Monday, September 03, 2018

The start of Amos Tutuola's writing career

So this is Tutuola's recollection from the introduction to The Palm-Wine Drinkard from the omnibus I read. It's so astounding I feel the need to share it (I don't know whether the ellipses are the editor's or Tutuola's own; I suspect the former because I get the impression that this is a transcription of an oral interview, but the book provides no source. They're not mine, anyway).

Well, it happened that since I was young and I was in the infant school which we call nowadays primary, each time I went to my village I learnt many tales and I was much interested in it so that later when I could read and write I wrote many of these down. And as much as I had great interest in these, I took myself to be one of the best taletellers in the school for the other children. Later, having left the school, one day I bought one magazine. I was working then. I had joined the army and left the army. I was engaged as a messenger by the Department of Labor. One day I got one magazine published by the Government of Nigeria Information Service. It carried all the festivals, Oya, Ogun everything. It was a quarterly magazine, so I bought the magazine and started to read it. It contained very lovely portraits of the gods. When I bought the magazine I read it to a page where books which were published were advertised. Well . . . I had read some of those books when I was at school. Then I saw that one of the books which were advertised here was about our tales, our Yoruba tales. "But eh! By the way, when I was at school I was a good taleteller! Why, could I not write my own? Ooh, I am very good at this thing." The following day I took up my pen and paper and I started to write The Palm-Wine Drinkard. Well, I wrote the script of Palm-Wine and kept it in the house. I didn't know where to send it to.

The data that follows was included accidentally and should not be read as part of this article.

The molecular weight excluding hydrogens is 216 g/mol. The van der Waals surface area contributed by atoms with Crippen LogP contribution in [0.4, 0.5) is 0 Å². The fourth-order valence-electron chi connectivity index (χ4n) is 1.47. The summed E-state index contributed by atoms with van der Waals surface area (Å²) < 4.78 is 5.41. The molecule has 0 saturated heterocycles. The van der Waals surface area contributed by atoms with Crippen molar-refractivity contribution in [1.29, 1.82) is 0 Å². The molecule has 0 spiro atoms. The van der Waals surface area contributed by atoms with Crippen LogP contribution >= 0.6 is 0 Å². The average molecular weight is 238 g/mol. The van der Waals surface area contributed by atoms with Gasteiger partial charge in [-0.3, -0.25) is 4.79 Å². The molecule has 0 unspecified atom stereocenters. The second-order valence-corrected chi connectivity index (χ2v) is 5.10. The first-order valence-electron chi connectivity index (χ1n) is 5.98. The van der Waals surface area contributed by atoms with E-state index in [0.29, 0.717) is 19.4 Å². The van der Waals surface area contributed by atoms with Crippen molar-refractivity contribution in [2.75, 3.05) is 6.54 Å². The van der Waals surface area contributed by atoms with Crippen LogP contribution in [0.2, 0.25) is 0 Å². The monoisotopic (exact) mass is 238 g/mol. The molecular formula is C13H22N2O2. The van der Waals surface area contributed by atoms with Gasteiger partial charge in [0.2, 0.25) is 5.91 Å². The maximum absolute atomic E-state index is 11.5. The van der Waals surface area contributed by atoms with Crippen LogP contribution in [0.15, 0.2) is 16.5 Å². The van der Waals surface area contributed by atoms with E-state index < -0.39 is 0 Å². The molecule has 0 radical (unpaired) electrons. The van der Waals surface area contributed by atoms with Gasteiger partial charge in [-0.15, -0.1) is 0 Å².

Again, the following quarter I bought another magazine of the same type. Fortunately when I read it, I got to where it advertised "Manuscripts Wanted" overseas. Well then! Immediately I sent my story to the advertiser. When my script got to them they wrote me in about two weeks saying that they did not accept manuscripts which were not concerned with religion, Christian religion. But, they would not return my manuscript. They would find a publisher for me because the story was so strange to them that they would not be happy if they returned it to me. By that I should be patient with them to help me find a publisher. Then a year later I got a letter from Faber & Faber that they got my manuscript from Lutheran World Press.  Faber & Faber said that the story . . . uh they were wondering whether I found the story fallen down from somebody because it is very strange to them. They wondered because they were surprised to see such a story . . . they wanted to know whether I had made it up or got it from somebody else . . . and they would be happy if I would leave the story for them to do to it as they want. I reply that I don't know anything about book publishing and so on, so I leave everything for you to do as you see is good. . . . Then after about six months now they publish the book in 1952 and sent a copy to me.  That is how I started to write.

Did he get paid properly for the novel? Who knows. But JEEZ, looking at all this, it seems like a friggin' MIRACLE that he ever got published at all. A lucky break AND HOW.


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